"Brimstone" is a suspenseful tale of retribution set at the end of the 19th century in the American West. Dakota Fanning plays a mute young woman Liz whose life changes dramatically when a vengeful and mysterious preacher (Guy Pearce) comes to town with sinister motives. Forced to go on the run and pursued across unforgiving terrain, where danger lurks around every corner, Liz soon learns that she'll need to engage in a deadly game of cat-and-mouse in order to turn the tables on her ruthless nemesis and come out alive.
Horrible film - felt awful for watching it
- Brimstone review by PR
This is the nastiest film I've ever watched - why the hell was it ever made? I reckon I'm pretty toughened to film violence & unpleasant themes & misogyny but this takes the biscuit. Wouldn't recommend to anyone. Hateful.
I can't agree with the other review. I found the film powerful and beautifully acted. Yes, the plot is not a sweet one, but there are fanatics and perverts in this world, and Guy Pearce plays one the most loathsome men to hit a movie screen in years. Dakota Fanning is great, and we see her life unfold but not in chronological order which some might find irritating. I loved this ploy. Being an American, I loved seeing the Old West...even if was really filmed in Spain.
This is a relentless, intense presentation of abuse and desperation.
It makes use of the western genre to develop a feminist take on the silencing of women: the female leads either have their tongues cut out or are made to wear iron masks. This makes for a powerful theme. The world of Brimstone is run by violent men, and the main villain is a murderous sadist.
There is a nod at the end to the survival spirit in the female psyche, but it is at great cost.
My one criticism is that the sheer darkness of it all becomes gruelling. The point could be made with a little less gratuitous violence e.g. the outhouse hanging and the belt-whipping of the young daughter.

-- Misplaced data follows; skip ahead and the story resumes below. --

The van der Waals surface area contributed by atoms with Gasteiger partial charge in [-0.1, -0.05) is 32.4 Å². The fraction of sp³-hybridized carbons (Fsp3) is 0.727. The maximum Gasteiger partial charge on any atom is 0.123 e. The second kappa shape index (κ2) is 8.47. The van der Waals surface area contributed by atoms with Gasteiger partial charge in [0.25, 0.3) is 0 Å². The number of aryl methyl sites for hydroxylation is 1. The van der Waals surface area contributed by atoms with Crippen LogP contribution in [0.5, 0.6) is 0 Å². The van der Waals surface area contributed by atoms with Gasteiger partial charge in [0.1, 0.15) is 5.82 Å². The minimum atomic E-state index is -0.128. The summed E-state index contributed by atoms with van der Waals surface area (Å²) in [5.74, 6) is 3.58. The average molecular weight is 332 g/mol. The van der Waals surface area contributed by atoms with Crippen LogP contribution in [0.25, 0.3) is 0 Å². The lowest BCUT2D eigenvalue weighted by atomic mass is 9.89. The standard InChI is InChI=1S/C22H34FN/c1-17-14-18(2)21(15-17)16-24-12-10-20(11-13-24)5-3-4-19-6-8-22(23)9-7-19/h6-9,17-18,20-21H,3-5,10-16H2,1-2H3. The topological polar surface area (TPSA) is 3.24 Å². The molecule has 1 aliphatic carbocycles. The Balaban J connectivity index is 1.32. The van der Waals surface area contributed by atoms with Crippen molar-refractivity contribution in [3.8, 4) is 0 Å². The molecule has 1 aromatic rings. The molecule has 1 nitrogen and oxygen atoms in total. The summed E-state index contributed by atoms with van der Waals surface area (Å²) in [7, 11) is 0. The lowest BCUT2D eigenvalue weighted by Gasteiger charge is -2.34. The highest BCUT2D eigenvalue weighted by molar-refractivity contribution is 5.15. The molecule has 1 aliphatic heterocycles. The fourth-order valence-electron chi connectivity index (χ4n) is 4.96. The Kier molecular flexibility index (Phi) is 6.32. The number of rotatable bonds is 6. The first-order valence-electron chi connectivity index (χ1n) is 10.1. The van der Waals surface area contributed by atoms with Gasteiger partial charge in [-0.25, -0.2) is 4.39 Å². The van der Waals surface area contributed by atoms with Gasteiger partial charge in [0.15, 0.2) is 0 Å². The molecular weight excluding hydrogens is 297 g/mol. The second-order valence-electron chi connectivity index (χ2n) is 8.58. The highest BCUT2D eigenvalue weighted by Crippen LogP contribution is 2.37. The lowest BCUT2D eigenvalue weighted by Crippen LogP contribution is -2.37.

Sometimes less is more.
1 out of 1 members found this review helpful.
A gripping, brutal Western
- Brimstone review by PB
This is unlike any Western I've ever seen, and it's all the better for it. Told non chronologically the story follows the life of a young woman (Elle Fanning) and a sadistic preacher (Guy Pearce) and is split into four distinct chapters. The structure works wonderfully and builds the suspense masterfully, earning entirely the two and a half hour running time.
Both Fanning and Pearce are truly superb, making this an absolute must watch for fans of the genre. Be warned though, it earns is 18 rating.
Fantstic potential given much too slow development and an unbelievable premise. I really didn't care what happened to which character - at the end I wished they were all dead
1 out of 1 members found this review helpful.
Overlong, slow, feminist-polemic western with a nasty comic character baddie men + lots of violence.
- Brimstone review by PV
The most impressive thing about this film is that it's written and directed by a Dutch guy and filmed in Spain, Germany and Hungary. Nothing in north America, but it convinces. The central baddie character is well played by Guy Pearce, though he is rather comic character.
Awful things about this movie are that it is so slow and overlong, and the 2-dimensional characters, esp the men all of whom are bad and nasty in contrast with all the women who are all victims and innocent in everything in every way. Yawn. The film is divided into several 'chapters' which is a trendy arty device, and relationships between people become clearer as we near the end of chapter 2 - at first, one wonders why the mute woman is so terrified of the new preacher. All will become clear...
This no doubt is a nod to the #metoo boohoo man-hating Hollywood fashion - but on the strength of this, such femi-films should be avoided at all costs. This sort of thing turns so easily into a misandrist cartoon with man baddies and woman goodies, if you're not careful. Is that really what an audience wants to see? I don't think so.